Matt Molar said that his arm may hurt a bit after donating, but it’s a far cry from what people who receive the platelets are going through.

“I look at it like it’s my contribution and it’s something that I have to give,” he said.

For more information on platelet donation, visit

Kelly Urban is a reporter with The Tribune-Democrat. Follow her on Twitter at

Text Only | Photo Reprints
Local News
  • District Deaths April 21, 2014

    April 20, 2014

  • Halfway house inmates can ease back into society

    Prison life can be a time warp.
    When inmates are locked away – for months, years, decades – society moves forward: Technology evolves, major events occur, pop culture changes. From a personal perspective, families and friends live their lives: weddings, funerals, graduations, births, retirements. All the while, criminals bide their time, existing in a regimented world of cement walls and metal bars.
    Almost all of them eventually rejoin society, though.

    April 19, 2014

  • Crime board took aim at house

    Johnstown’s unemployment rate is around 8 percent.
    One-third of the city’s population lives in poverty.
    Burglaries and assaults significantly increased between 2010 and 2012. There is a thriving illegal trade in heroin and prescription drugs.
    Given those conditions, it can be challenging for Johnstown Community Corrections Center residents to find jobs when living in the facility or to avoid falling back into a criminal lifestyle upon their release.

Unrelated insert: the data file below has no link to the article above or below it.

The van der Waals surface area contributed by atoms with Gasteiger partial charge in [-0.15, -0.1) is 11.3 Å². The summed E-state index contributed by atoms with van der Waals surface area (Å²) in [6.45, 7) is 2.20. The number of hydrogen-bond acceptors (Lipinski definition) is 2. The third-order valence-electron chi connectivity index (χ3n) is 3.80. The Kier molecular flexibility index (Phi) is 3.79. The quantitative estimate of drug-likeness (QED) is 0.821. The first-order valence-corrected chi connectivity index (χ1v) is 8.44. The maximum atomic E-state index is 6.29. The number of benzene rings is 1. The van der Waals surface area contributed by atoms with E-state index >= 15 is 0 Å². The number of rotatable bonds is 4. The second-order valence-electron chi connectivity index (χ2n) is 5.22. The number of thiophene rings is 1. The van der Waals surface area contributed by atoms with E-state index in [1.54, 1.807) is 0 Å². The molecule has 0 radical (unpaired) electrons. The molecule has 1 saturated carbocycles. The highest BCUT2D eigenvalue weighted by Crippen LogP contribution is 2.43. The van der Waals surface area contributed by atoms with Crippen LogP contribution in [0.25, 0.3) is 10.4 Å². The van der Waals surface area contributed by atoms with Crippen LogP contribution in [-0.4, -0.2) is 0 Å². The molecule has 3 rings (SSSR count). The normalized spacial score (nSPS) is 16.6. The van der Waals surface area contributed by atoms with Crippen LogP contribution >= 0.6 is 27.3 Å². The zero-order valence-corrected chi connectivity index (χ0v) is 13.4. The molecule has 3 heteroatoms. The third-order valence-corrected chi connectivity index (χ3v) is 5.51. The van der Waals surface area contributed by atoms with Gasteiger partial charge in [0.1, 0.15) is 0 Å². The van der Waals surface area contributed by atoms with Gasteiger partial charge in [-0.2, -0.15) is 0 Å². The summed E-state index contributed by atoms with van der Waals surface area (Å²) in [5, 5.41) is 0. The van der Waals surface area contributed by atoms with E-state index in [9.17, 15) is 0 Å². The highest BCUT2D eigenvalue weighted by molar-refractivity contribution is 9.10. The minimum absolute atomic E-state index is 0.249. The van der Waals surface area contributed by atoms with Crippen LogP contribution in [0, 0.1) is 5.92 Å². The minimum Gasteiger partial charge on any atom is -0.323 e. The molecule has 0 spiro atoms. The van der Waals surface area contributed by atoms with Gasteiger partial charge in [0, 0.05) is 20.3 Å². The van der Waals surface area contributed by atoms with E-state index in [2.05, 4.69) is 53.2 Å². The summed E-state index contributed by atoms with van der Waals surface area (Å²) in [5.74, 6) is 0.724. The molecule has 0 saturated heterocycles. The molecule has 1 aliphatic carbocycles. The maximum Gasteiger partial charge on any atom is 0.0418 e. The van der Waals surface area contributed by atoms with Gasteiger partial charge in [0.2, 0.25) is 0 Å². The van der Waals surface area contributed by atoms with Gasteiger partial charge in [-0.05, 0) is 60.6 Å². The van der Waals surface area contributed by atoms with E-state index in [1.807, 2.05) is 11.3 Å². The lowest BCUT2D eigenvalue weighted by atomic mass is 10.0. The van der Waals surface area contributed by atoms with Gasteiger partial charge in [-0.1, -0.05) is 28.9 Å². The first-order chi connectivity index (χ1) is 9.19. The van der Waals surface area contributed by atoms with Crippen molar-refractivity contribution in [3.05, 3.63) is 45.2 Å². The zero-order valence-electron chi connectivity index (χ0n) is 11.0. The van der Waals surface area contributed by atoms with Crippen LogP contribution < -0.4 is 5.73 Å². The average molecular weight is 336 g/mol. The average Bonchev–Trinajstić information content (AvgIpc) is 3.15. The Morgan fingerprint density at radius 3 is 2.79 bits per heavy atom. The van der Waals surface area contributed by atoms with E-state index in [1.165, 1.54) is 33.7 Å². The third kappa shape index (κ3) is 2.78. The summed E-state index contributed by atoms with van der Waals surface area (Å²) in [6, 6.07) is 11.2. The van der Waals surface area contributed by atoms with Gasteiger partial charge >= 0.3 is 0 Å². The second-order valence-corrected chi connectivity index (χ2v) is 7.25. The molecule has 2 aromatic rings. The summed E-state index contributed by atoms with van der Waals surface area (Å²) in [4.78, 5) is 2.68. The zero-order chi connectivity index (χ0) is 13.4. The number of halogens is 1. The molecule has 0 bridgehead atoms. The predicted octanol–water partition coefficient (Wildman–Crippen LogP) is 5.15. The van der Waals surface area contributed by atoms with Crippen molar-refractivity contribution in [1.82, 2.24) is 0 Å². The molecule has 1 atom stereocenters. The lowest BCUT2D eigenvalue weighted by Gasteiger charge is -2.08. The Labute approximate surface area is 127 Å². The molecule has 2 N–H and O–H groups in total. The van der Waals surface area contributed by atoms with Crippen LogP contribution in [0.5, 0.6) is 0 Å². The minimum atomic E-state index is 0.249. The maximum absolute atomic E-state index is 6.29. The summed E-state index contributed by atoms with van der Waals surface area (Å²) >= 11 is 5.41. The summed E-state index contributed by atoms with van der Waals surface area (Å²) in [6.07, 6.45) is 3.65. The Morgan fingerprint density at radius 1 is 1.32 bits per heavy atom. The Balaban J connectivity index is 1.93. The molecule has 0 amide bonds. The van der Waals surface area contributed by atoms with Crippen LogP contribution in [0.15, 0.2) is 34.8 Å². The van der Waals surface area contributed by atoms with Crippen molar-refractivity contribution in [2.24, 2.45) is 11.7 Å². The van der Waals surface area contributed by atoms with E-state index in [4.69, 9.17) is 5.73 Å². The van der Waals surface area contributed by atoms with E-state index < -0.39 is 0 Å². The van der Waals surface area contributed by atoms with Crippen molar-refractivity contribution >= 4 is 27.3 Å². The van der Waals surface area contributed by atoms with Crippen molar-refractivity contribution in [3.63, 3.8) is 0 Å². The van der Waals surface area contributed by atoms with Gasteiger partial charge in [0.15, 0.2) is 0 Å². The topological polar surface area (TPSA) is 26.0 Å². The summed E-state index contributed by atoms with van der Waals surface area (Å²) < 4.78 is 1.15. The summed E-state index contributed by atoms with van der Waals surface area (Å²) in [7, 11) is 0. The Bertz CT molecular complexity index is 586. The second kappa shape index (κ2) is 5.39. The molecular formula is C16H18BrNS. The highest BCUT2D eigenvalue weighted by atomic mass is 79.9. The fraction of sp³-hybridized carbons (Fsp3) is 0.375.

April 19, 2014

  • Homicides linked to center

    Three homicides that took place in Johnstown last year involved either a suspect or victim who previously resided in the Community Corrections Center.
    Police Chief Craig Foust confirmed the name of one victim, who spent almost two months in the facility on Washington Street during 2007, a time period verified by the Pennsylvania Department of Corrections.

    April 19, 2014

  • bachota Volunteers helping to spruce up community

    Walls and ceilings inside the Cambria County Library look clean and bright with fresh new coats of paint on them.
    The work was recently done by inmates from the Johnstown Community Corrections Center.

    April 19, 2014 2 Photos

  • alanna Hartzok targets income disparity

    Alanna Hartzok described herself as being a conservative progressive.
    The Franklin County resident said she is in favor of conserving environmental resources, education opportunities, Social Security and Medicare, while wanting to progressively address wealth inequality, health care and taxation.

    April 19, 2014 1 Photo

  • Schools rise to leadership challenge

    Forest Hills and Cambria Heights high school students put the spirit of healthy competition toward a good cause and picked up some lessons in leadership along the way.

    April 19, 2014

  • KATEY LADIKA Student’s photos win awards

    A Forest Hills High School junior has captured several awards in a high school arts and writing contest that has identified greats such as Truman Capote and Andy Warhol.

    April 19, 2014 1 Photo

  • Jim Siehl JIM SIEHL | Music to my ears

    Seldom has $15 produced such a high level of entertainment as it did a few weeks ago when I found myself in the second row just left of center keeping back the tears once again during my third live performance of “Les Miserables.”

    April 19, 2014 1 Photo

  • Michele Bender Bye, bye, Easter birdies

    Animals fascinated my mom. Riding the train between Johnstown and Philly, she saw horses, pigs, sheep, cows … a Mattel See ’n Say of farm critters.

    April 19, 2014 1 Photo


Would you like to see the Johnstown Community Corrections Center remain open after its lease runs out on Oct. 11, 2015?

I'm not sure
     View Results
House Ads